Original Run: April 8, 2018 - June 24, 2018 Number of Episodes: 12 Genre: Action, Science Fiction Based on the Video Game: The Caligula Effect
***Warning, the following may contain spoilers for Caligula. Reader discretion is advised.***
For some time now, Ritsu Shikishima (voiced by Chiharu Sawashiro) has felt as if his world has been out of balance. But, how could that be? His school life is normal. His friends and relationships are normal. The beautiful voice of the famous μ — pronounced Mu (voiced by Reina Ueda) — is all normal.
Then again, on closer inspection, μ and everyone who hears her songs have been acting strangely.
Ritsu’s intuition turns out to be correct. The world he has known couldn’t be any more false. The reality is, he is one of many trapped within the “paradise” known as the Mobius.
The Mobius was created by μ in her attempt to bring happiness to as many people as possible. However, rather than solving a person’s worries, μ has only wrapped a veil over their eyes.
To μ’s confusion, there are some who cannot find happiness in such a lie.
This envisioned heaven is about to become a fierce battleground between those filled with regret and those who wish to forget. Someone like Ritsu must decide which side he is on.
Shows like Caligula are important because they realign priorities. Without these kinds of series, it is easy to lose sight of what should be necessary when telling a story. More than anything, there needs to be a story.
With that in mind, let’s be sure to give Caligula the credit it has earned. This was a good-looking series. On more than one occasion, the visuals were, indeed, fantastic. They weren’t what I would call brilliant, but should you decide to watch this show, I would urge you to, at least, watch it in as high of definition as possible.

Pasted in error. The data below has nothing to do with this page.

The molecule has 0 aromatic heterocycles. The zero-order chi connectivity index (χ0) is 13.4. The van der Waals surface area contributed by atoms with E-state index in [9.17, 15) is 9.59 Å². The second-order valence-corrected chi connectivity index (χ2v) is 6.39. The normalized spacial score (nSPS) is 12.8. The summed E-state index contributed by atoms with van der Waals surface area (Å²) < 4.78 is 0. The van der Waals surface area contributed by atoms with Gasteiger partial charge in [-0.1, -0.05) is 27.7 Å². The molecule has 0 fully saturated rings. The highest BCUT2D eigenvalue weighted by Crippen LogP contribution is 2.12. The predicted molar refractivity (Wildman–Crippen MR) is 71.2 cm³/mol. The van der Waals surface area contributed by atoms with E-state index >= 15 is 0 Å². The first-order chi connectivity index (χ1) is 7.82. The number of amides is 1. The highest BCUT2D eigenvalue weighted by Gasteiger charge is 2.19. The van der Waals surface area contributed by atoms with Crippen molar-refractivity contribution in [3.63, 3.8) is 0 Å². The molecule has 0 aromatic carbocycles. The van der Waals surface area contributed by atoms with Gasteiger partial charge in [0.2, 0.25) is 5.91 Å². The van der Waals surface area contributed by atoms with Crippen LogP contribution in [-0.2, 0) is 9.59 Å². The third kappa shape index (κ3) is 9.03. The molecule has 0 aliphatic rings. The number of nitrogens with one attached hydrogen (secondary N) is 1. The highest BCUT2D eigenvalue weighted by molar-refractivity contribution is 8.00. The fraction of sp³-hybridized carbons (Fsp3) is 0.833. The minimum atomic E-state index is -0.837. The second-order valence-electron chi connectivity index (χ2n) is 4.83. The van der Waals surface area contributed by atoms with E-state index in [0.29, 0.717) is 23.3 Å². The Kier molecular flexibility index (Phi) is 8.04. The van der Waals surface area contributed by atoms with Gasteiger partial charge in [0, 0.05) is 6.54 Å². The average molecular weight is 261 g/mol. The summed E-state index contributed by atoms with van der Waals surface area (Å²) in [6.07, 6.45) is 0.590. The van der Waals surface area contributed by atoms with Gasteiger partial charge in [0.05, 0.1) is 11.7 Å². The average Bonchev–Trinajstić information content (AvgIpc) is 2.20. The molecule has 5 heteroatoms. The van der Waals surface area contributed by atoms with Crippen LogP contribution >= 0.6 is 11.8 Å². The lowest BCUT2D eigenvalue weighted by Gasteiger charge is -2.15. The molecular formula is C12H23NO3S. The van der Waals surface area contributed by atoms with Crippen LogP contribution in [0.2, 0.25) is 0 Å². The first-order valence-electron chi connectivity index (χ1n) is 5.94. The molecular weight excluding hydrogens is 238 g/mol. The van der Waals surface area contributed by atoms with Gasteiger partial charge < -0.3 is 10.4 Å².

Once you have the visuals squared away, make it your mission to have your best speakers at the ready. When this show’s animation and soundtrack synced up, Caligula got downright impressive.
One moment that really stuck out was a scene near the mid-way point. This was when our main group of characters unlocked their fighting potential. This was also when poor μ (who I will henceforth refer to as Mu) lost control of her powers and succumbed to the overwhelming negative emotions residing in the Mobius.
The song Mu sang was hauntingly beautiful, and it made the accompanying battle scene far more interesting to watch. Without a doubt, this was easily one of the more memorable parts of the entire series.
And with that, I can hear many of you now:
Odyssey, what in the hell are you doing? If this scene was as good as you’re claiming it was, why then are you detailing it so much in your review?
I agree. Revealing as much as I did was far more spoiler-heavy than I normally like to do. Let me promise you, I don’t wish to, nor will I go out of my way to reveal more than I already have. Unfortunately, I find that my hands are a little tied. If I don’t bring up scenes like the one in question, I’ll have nothing positive left to say about this show.
As I said, if you decide to check out Caligula, you better do so in high-definition and with quality speakers. Those are the minimum, and yet, even if you have those things, you’ll still be wasting your time watching this show. Through and through, this series was not fun.
Caligula and other shows like it are important because they remind us that solid animation and a nice soundtrack are fluff. Such elements become irrelevant when they are covering up for a choppy, dull, and unfocused story.